• ceremony documented there by Samuel de Champlain upon his first visit in the early 1600s;
  • dispossession and occupation of the site by industry barons at the start of the 1800s, leading to the founding of what became Canada’s capital city, as well as the central processing location of the logging industry that devastated the natural environment and Indigenous way of life for a very large territory;
  • the damming of a free-flowing river for electricity (and financial benefit) at the further expense of natural life;
  • unfulfilled government promises since the 1950s to restore the site to its natural state as soon as industry shut down there;
  • the Asinabka Vision brought together over decades by the late Algonquin spiritual leader William Commanda, to develop an Indigenous Centre and a Peace-Building Centre at this sacred heart of the country in concert with the renatured waterfalls area: a vision supported in words but not actions by those with the political leverage to make it happen;
  • and now a new version of the harmful “divide-and-conquer” tactics that are seemingly used whenever corporate or government desires infringe upon Indigenous Rights and well-being.

What are we respecting?

Bourgeois ends her piece by saying, “One way or another, I hope and work for peace and respect – within our Nation, and with our settler friends and partners.”

Hopefully the government — and all Canadians, including the developers — will agree, and this will mark a turn in the course of our country’s history, with government actively ensuring Indigenous rights are respected instead of pretending not to notice and/or participating themselves in the violation of these Rights. How can we have peace and respect otherwise?

The Algonquin Chiefs cite four different sections of the United Nations Declaration on the Right of Indigenous Peoples — articles 11, 12, 25, and 32 — that they feel apply in this situation. You can look up what these say if you aren’t familiar with them, and then decide for yourself if you think the Chiefs are correct in their assertions. And if so, what is a good way forward at this point?

Many people may instead end up with the impression that the proposed development is a “no questions needed” model of reconciliation that should be celebrated, rather than seeing the opportunity to really deal with some of the deepest issues of Canada’s colonial past/present — thus allowing for new possibilities of different, more reconciled and hopeful futures.
 

Author: Greg Macdougall has been involved with Indigenous solidarity work in and around Ottawa since 2008, around the time he helped co-found the grassroots group Indigenous Peoples Solidarity Movement Ottawa (IPSMO). His website is EquitableEducation.ca

 

 

VIDEO from Phil Ochs Festival – December 2015 (93min)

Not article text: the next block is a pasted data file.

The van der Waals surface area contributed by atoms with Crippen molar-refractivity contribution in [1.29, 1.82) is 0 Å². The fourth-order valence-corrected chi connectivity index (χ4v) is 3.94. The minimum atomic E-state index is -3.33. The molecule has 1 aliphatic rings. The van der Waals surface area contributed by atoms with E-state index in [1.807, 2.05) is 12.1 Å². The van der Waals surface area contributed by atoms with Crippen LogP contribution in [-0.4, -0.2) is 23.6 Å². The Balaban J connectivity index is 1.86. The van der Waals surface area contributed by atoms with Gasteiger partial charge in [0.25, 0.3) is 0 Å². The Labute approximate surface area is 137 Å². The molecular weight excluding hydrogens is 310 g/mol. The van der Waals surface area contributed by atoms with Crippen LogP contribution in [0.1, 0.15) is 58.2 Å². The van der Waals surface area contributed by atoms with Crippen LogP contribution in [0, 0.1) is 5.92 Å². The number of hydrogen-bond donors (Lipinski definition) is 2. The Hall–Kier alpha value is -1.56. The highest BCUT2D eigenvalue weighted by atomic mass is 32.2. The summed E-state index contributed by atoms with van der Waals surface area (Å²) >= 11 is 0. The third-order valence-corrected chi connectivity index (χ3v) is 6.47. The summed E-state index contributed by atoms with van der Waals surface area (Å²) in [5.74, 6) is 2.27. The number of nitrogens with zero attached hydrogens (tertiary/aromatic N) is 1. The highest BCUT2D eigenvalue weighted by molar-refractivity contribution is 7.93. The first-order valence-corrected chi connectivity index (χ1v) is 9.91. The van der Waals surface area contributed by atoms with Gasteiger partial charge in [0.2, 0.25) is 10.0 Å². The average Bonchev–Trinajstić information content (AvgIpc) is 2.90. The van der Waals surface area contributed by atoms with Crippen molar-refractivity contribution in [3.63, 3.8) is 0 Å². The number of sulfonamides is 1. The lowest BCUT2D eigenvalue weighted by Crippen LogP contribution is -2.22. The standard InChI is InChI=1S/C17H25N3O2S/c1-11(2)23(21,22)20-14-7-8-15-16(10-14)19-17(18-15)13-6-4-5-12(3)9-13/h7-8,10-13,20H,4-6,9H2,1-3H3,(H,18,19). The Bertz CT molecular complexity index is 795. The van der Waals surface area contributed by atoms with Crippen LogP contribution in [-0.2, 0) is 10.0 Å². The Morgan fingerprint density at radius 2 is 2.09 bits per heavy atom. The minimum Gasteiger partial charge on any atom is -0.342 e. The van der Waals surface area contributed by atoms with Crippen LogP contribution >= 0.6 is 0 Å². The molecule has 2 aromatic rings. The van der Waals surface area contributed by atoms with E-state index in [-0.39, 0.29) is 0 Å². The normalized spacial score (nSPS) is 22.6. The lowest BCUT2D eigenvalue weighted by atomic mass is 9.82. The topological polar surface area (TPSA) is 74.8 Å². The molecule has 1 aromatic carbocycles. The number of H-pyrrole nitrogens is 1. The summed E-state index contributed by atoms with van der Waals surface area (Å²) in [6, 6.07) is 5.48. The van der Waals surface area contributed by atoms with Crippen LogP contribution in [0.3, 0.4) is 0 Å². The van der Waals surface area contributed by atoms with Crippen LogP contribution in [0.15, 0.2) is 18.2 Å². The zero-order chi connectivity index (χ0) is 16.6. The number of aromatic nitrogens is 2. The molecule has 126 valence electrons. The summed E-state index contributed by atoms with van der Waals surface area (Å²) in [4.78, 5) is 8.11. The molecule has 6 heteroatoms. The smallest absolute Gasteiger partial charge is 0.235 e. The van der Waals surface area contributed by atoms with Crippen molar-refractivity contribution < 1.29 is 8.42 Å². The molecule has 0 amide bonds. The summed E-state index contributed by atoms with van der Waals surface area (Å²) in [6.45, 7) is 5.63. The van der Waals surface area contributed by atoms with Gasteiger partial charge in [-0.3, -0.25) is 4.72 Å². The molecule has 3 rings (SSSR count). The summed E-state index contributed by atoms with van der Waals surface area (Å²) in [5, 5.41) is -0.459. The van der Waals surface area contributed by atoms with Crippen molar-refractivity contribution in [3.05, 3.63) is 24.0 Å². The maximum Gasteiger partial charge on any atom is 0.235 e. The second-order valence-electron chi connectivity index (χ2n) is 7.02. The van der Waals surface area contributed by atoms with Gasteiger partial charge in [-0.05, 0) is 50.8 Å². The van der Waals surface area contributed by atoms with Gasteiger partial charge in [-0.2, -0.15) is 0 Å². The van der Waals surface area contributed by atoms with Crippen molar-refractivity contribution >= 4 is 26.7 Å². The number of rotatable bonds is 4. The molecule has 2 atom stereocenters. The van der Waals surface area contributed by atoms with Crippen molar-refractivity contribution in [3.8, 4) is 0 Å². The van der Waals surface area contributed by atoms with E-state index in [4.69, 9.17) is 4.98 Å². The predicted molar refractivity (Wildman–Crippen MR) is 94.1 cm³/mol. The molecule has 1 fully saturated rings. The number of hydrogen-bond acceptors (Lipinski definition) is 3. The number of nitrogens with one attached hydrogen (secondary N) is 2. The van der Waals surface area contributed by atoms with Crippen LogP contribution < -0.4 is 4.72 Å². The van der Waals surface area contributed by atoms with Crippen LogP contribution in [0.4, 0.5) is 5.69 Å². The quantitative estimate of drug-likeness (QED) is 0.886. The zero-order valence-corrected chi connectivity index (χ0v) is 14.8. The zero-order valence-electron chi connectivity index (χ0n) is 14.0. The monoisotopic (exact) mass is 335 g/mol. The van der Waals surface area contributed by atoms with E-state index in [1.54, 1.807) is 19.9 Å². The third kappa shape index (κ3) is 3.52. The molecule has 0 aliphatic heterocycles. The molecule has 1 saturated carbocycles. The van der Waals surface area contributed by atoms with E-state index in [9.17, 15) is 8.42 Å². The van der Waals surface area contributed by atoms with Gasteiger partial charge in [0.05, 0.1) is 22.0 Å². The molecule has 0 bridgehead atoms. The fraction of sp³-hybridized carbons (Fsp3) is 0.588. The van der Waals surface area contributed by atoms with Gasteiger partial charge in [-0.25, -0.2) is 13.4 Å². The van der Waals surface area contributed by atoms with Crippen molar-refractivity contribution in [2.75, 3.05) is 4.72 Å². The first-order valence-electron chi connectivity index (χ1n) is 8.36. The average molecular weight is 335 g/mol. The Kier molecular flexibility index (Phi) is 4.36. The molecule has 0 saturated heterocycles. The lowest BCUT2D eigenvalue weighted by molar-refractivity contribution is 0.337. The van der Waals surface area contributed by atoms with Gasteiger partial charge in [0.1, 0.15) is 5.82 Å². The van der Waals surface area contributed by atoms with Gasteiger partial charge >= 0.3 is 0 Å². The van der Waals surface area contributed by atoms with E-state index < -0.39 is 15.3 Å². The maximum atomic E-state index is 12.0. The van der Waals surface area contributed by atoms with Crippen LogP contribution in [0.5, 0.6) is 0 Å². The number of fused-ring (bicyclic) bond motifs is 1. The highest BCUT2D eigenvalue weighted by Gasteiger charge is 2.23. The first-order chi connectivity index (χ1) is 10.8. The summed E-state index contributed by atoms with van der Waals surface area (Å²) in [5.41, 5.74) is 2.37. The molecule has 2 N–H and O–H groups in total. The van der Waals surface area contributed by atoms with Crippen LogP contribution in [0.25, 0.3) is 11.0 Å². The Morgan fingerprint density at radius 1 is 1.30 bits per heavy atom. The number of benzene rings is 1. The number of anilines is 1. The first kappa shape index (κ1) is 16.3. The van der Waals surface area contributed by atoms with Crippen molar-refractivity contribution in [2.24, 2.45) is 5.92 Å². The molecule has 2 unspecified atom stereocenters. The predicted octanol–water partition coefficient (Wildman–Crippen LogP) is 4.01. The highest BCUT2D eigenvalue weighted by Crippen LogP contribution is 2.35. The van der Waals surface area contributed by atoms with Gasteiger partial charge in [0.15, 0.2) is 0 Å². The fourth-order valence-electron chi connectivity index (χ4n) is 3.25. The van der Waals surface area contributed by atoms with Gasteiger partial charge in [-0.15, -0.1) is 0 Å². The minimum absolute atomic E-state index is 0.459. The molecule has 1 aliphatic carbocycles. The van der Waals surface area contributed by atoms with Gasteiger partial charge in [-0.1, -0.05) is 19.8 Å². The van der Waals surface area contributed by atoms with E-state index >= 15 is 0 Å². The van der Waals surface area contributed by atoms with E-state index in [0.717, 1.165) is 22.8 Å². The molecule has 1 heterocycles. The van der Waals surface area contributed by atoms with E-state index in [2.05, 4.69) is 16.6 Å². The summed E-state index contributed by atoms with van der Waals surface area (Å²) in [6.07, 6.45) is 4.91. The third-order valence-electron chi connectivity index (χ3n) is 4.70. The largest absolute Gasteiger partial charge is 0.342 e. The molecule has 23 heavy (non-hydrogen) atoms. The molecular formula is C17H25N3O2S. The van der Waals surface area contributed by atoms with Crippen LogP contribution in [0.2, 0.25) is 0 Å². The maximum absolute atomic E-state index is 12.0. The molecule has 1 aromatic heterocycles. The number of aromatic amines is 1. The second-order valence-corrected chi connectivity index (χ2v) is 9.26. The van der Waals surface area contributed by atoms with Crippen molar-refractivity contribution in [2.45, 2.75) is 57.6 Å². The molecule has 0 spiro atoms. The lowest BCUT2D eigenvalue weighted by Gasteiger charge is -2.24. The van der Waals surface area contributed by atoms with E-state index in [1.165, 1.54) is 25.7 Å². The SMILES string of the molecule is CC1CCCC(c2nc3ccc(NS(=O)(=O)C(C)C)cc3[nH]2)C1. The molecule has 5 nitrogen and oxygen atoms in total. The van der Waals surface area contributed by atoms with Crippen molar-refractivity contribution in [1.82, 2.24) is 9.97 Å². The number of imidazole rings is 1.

Speeches & songs, featuring (also available as a playlist or webpost with each as individual videos):

  • 0:57 Barbara Dumont-Hill – Algonquin drum keeper, community volunteer, and spiritual advisor
  • 06:05 Albert Dumont “South Wind” – Algonquin community activist, volunteer, poet, storyteller and spiritual advisor
  • 12:03 Tito Medina – Singer-Songwriter and an icon for Guatemalan revolutionary music
  • 18:00 Douglas Cardinal – World-Class Organic Architect, Anishinaabe Elder and First Nations Activist
  • 26:50 Gabrielle Fayant and Amanda Fox – Spirit Flowers Indigenous women’s hand drum group
  • 36:40 Michael Desautels – Student & Labour Action Committee of Freeing Chaudière Falls and its Islands
  • 40:37 Kevin Schofield – the Tennessee Cree
  • 48:10 Romola Thumbadoo – Coordinator, William Commanda’s Circle of All Nations / Asinabka Chaudiere Site Work
  • 1:08:46 Julie Comber (Vela) – Singer-songwriter researcher settler-ally; member of Freeing Chaudière Falls and its Islands
  • 1:21:24 Peter Di Gangi – Research and Policy Director for the Algonquin Nation Secretariat
  • 1:30:10 Barbara Dumont-Hill

Topics include ‘zero rating’ and net neutrality; state surveillance; public dissatisfaction with Facebook and creating alternatives; and how the internet, capitalism, communications and the link to broader struggles for rights, justice and humanity.

Anja Kovacs speaking at World Forum on Free Media - credit: Gretchen King CKUT 90.3FM and WFFM/FMML local organizing committee

Anja Kovacs speaking at World Forum on Free Media – credit: Gretchen King CKUT 90.3FM and WFFM/FMML local organizing committee

Anja Kovacs directs the Internet Democracy Project in Delhi, India, which works for an Internet that supports free speech, democracy and social justice in India and beyond.

Interview by Greg Macdougall of EquitableEducation.ca, from Monday August 8th, the first full day of the World Forum on Free Media in Montreal, in conjunciton with the World Social Forum happening Aug 9-14.

Audio – 24min – direct link to mp3 file
Licensed for reuse/rebroadcast under Creative Commons Attribution-NonCommercial 3.0
 


 

Key chronology / issues discussed in interview: